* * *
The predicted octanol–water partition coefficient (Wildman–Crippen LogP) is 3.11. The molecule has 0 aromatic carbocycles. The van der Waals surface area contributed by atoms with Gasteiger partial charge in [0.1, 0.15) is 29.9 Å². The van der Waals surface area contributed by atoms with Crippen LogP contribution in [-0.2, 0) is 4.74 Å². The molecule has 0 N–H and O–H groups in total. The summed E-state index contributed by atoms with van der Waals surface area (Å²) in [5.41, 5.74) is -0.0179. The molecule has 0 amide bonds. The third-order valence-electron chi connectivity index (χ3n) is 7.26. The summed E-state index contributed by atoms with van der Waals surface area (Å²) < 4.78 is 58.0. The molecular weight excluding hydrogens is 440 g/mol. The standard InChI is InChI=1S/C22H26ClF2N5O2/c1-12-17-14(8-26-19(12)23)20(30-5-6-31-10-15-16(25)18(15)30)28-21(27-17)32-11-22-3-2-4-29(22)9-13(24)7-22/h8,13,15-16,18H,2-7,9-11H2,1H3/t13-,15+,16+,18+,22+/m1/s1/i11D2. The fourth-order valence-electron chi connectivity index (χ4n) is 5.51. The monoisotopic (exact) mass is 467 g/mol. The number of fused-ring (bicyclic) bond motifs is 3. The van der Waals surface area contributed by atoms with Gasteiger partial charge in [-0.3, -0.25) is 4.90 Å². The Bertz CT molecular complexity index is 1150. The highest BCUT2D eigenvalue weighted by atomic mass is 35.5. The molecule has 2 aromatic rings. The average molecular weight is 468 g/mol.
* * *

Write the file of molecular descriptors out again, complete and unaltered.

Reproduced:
The predicted octanol–water partition coefficient (Wildman–Crippen LogP) is 3.11. The molecule has 0 aromatic carbocycles. The van der Waals surface area contributed by atoms with Gasteiger partial charge in [0.1, 0.15) is 29.9 Å². The van der Waals surface area contributed by atoms with Crippen LogP contribution in [-0.2, 0) is 4.74 Å². The molecule has 0 N–H and O–H groups in total. The summed E-state index contributed by atoms with van der Waals surface area (Å²) in [5.41, 5.74) is -0.0179. The molecule has 0 amide bonds. The third-order valence-electron chi connectivity index (χ3n) is 7.26. The summed E-state index contributed by atoms with van der Waals surface area (Å²) < 4.78 is 58.0. The molecular weight excluding hydrogens is 440 g/mol. The standard InChI is InChI=1S/C22H26ClF2N5O2/c1-12-17-14(8-26-19(12)23)20(30-5-6-31-10-15-16(25)18(15)30)28-21(27-17)32-11-22-3-2-4-29(22)9-13(24)7-22/h8,13,15-16,18H,2-7,9-11H2,1H3/t13-,15+,16+,18+,22+/m1/s1/i11D2. The fourth-order valence-electron chi connectivity index (χ4n) is 5.51. The monoisotopic (exact) mass is 467 g/mol. The number of fused-ring (bicyclic) bond motifs is 3. The van der Waals surface area contributed by atoms with Gasteiger partial charge in [-0.3, -0.25) is 4.90 Å². The Bertz CT molecular complexity index is 1150. The highest BCUT2D eigenvalue weighted by atomic mass is 35.5. The molecule has 2 aromatic rings. The average molecular weight is 468 g/mol.